2003 - Michael Schumacher 93 pts v Kimi Räikkönen 91 pts
After two straight years of Ferrari dominance, the 2003 season was surprisingly close, with both McLaren’s Kimi Räikkönen and Williams’ Juan-Pablo Montoya emerging as credible title contenders. Eight different drivers claimed victory during the 2003 season, with three doing so for the first time. Michael Schumacher secured six to Räikkönen’s one, but it was the Finn’s consistency that kept him in contention until the final race. An eighth-place finish at the season-ending Japanese Grand Prix was enough for Schumacher to confirm a fourth consecutive world title win.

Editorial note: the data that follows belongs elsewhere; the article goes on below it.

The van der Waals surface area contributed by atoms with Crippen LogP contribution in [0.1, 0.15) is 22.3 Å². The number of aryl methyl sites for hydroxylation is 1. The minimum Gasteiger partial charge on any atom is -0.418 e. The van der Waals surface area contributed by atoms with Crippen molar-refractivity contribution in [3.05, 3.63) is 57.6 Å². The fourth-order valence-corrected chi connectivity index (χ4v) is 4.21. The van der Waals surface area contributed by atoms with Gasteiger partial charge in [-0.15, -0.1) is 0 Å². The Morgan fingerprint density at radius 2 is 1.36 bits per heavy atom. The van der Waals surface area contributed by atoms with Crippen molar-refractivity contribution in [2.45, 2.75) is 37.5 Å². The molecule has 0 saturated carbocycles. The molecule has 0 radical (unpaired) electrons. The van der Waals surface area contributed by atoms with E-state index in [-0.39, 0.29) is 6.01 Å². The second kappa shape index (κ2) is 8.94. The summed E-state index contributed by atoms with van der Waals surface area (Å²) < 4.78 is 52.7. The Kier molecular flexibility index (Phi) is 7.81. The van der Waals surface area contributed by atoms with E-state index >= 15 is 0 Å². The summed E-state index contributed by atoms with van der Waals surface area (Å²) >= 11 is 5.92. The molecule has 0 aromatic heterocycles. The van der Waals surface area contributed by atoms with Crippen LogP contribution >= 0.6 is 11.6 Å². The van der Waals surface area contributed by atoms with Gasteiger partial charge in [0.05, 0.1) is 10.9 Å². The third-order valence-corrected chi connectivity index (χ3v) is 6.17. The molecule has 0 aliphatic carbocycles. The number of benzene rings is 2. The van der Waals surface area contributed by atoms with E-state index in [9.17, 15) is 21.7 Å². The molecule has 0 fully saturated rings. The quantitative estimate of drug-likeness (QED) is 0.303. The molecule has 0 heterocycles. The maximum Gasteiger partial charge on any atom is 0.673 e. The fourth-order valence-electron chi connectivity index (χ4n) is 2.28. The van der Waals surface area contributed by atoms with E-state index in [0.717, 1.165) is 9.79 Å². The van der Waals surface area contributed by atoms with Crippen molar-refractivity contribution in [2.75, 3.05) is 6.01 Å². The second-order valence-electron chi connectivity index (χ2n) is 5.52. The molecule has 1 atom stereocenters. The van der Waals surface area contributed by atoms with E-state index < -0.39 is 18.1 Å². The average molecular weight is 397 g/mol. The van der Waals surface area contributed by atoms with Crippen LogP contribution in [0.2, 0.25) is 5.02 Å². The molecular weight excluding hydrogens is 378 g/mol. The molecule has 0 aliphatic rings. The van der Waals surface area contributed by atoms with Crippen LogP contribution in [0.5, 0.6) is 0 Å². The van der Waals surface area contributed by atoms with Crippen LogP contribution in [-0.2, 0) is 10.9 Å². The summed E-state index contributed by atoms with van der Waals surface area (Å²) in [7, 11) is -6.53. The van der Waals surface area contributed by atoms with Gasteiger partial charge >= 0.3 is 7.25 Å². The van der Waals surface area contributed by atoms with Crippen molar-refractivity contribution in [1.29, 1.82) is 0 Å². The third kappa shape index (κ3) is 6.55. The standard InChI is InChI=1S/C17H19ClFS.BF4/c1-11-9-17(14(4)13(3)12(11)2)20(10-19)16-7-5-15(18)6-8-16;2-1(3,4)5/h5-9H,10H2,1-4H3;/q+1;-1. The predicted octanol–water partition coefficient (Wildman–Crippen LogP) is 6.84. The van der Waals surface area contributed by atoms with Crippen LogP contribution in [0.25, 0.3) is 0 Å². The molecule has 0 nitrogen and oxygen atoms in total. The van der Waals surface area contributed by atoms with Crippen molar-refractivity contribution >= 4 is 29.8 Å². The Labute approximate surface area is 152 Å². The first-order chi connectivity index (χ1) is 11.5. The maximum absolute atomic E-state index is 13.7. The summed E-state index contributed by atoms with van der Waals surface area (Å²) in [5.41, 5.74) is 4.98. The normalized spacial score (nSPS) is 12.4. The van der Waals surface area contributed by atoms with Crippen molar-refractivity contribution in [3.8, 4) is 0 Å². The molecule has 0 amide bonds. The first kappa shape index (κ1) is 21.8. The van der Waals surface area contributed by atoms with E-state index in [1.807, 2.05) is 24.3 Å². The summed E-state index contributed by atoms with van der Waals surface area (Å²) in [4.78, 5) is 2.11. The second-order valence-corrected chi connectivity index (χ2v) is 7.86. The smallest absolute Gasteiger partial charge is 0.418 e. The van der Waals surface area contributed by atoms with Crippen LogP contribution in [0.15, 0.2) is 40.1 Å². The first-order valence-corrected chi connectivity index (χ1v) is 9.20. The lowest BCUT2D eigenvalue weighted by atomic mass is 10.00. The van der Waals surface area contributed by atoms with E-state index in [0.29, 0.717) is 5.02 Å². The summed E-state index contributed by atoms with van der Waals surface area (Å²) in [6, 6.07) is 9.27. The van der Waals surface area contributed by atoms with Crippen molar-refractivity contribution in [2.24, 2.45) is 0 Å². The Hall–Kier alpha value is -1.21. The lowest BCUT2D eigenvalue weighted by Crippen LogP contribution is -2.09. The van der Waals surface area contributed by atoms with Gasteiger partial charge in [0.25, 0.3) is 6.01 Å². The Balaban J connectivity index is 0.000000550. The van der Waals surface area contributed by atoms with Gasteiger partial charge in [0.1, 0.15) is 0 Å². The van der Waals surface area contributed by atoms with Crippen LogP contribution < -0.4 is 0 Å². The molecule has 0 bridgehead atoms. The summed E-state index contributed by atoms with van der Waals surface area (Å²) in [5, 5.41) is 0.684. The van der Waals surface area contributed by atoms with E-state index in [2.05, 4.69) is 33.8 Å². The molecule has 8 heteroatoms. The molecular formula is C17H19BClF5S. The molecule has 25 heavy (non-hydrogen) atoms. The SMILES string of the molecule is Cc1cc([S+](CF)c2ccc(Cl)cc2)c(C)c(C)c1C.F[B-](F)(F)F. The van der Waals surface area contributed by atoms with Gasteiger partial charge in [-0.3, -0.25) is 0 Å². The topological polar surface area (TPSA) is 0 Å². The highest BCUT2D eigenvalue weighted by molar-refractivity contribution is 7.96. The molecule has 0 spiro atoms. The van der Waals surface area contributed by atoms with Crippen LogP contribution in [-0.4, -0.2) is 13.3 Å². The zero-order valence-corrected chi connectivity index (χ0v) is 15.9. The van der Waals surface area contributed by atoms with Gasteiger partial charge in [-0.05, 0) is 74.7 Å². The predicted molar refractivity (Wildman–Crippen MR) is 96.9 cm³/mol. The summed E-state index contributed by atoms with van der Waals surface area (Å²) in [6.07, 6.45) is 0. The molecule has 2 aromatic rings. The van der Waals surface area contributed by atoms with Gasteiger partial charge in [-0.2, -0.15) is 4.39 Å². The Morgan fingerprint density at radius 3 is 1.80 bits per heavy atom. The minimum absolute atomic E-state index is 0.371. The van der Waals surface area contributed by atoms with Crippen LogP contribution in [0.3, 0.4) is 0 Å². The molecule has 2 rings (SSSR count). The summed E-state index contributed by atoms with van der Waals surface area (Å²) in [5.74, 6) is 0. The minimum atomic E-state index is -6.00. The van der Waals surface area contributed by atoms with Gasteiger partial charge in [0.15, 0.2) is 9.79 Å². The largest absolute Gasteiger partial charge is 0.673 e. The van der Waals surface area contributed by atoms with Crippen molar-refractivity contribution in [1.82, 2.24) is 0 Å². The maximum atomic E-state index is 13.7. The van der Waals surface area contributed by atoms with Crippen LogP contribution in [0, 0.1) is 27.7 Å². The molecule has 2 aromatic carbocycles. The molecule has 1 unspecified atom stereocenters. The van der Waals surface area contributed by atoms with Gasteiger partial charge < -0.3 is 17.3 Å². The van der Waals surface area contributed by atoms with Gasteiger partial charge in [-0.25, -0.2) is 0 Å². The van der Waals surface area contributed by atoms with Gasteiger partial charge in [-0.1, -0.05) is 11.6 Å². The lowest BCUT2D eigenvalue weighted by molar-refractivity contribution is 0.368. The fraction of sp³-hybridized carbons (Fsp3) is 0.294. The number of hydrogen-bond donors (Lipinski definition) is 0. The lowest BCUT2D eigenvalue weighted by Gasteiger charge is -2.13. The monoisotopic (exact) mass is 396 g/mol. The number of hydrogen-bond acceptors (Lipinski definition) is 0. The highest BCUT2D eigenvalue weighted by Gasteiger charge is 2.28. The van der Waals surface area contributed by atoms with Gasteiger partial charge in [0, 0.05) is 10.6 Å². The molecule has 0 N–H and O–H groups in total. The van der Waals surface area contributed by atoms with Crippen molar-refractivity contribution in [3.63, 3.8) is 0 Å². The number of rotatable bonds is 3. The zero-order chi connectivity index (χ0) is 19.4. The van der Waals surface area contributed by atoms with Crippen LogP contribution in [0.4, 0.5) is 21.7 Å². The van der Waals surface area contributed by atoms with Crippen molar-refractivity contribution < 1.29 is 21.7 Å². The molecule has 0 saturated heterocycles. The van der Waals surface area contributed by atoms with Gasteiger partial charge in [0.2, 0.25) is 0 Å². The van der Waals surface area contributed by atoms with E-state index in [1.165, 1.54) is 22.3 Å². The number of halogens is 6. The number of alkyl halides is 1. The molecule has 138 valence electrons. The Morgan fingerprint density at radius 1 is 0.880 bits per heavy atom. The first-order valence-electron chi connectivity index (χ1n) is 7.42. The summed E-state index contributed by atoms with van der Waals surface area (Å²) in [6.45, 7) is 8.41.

1983 - Nelson Piquet 59 pts v Alain Prost 57 pts
Nelson Piquet became F1 World Champion for the second time, despite having trailed Alain Prost by 14 points with just three races to go. After a tensely-fought season that featured eight different winners, the final standings saw just 10 points separating the top three, with Piquet just two clear of Prost at the very top. Prost had led the championship for much of the season, but a run of three retirements in the final four races left him vulnerable. It was to be Piquet who stepped up to capitalise, winning two of the final three races to snatch the title away from Prost. Piquet’s ‘83 title was the last F1 championship win for the famous Brabham team.